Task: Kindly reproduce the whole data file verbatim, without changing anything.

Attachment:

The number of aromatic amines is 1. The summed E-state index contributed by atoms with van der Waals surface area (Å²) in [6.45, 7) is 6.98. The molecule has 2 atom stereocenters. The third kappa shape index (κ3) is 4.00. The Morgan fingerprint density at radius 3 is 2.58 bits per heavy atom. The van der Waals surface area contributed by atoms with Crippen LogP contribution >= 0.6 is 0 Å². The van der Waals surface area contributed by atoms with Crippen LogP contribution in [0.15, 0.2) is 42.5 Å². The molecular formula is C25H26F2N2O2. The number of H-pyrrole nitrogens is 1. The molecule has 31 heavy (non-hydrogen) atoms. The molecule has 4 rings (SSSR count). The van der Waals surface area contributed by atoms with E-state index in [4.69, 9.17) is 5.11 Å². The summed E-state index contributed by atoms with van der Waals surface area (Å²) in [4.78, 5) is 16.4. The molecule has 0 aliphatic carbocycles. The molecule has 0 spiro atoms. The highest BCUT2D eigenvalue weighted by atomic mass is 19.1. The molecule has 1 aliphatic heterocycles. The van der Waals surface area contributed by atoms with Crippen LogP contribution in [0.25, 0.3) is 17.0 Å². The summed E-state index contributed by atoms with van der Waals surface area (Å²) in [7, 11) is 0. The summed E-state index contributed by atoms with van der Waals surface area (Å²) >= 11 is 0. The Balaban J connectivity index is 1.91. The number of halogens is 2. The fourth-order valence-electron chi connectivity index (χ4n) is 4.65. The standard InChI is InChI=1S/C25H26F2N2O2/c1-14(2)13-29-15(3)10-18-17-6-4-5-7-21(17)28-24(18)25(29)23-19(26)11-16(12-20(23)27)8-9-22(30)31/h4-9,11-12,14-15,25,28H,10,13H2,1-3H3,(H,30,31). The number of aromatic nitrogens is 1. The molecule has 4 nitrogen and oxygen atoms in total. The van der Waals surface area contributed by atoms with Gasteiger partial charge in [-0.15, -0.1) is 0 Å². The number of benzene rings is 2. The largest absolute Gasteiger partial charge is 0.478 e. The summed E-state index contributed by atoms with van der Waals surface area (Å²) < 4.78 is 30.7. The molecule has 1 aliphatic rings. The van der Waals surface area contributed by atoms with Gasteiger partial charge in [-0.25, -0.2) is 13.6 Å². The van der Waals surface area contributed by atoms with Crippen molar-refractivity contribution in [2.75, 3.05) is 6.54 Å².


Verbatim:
The number of aromatic amines is 1. The summed E-state index contributed by atoms with van der Waals surface area (Å²) in [6.45, 7) is 6.98. The molecule has 2 atom stereocenters. The third kappa shape index (κ3) is 4.00. The Morgan fingerprint density at radius 3 is 2.58 bits per heavy atom. The van der Waals surface area contributed by atoms with Crippen LogP contribution >= 0.6 is 0 Å². The van der Waals surface area contributed by atoms with Crippen LogP contribution in [0.15, 0.2) is 42.5 Å². The molecular formula is C25H26F2N2O2. The number of H-pyrrole nitrogens is 1. The molecule has 31 heavy (non-hydrogen) atoms. The molecule has 4 rings (SSSR count). The van der Waals surface area contributed by atoms with E-state index in [4.69, 9.17) is 5.11 Å². The summed E-state index contributed by atoms with van der Waals surface area (Å²) in [4.78, 5) is 16.4. The molecule has 0 aliphatic carbocycles. The molecule has 0 spiro atoms. The highest BCUT2D eigenvalue weighted by atomic mass is 19.1. The molecule has 1 aliphatic heterocycles. The van der Waals surface area contributed by atoms with Crippen LogP contribution in [0.25, 0.3) is 17.0 Å². The summed E-state index contributed by atoms with van der Waals surface area (Å²) in [7, 11) is 0. The summed E-state index contributed by atoms with van der Waals surface area (Å²) >= 11 is 0. The Balaban J connectivity index is 1.91. The number of halogens is 2. The fourth-order valence-electron chi connectivity index (χ4n) is 4.65. The standard InChI is InChI=1S/C25H26F2N2O2/c1-14(2)13-29-15(3)10-18-17-6-4-5-7-21(17)28-24(18)25(29)23-19(26)11-16(12-20(23)27)8-9-22(30)31/h4-9,11-12,14-15,25,28H,10,13H2,1-3H3,(H,30,31). The number of aromatic nitrogens is 1. The molecule has 4 nitrogen and oxygen atoms in total. The van der Waals surface area contributed by atoms with Gasteiger partial charge in [-0.15, -0.1) is 0 Å². The number of benzene rings is 2. The largest absolute Gasteiger partial charge is 0.478 e. The summed E-state index contributed by atoms with van der Waals surface area (Å²) < 4.78 is 30.7. The molecule has 1 aliphatic rings. The van der Waals surface area contributed by atoms with Gasteiger partial charge in [-0.25, -0.2) is 13.6 Å². The van der Waals surface area contributed by atoms with Crippen molar-refractivity contribution in [2.75, 3.05) is 6.54 Å².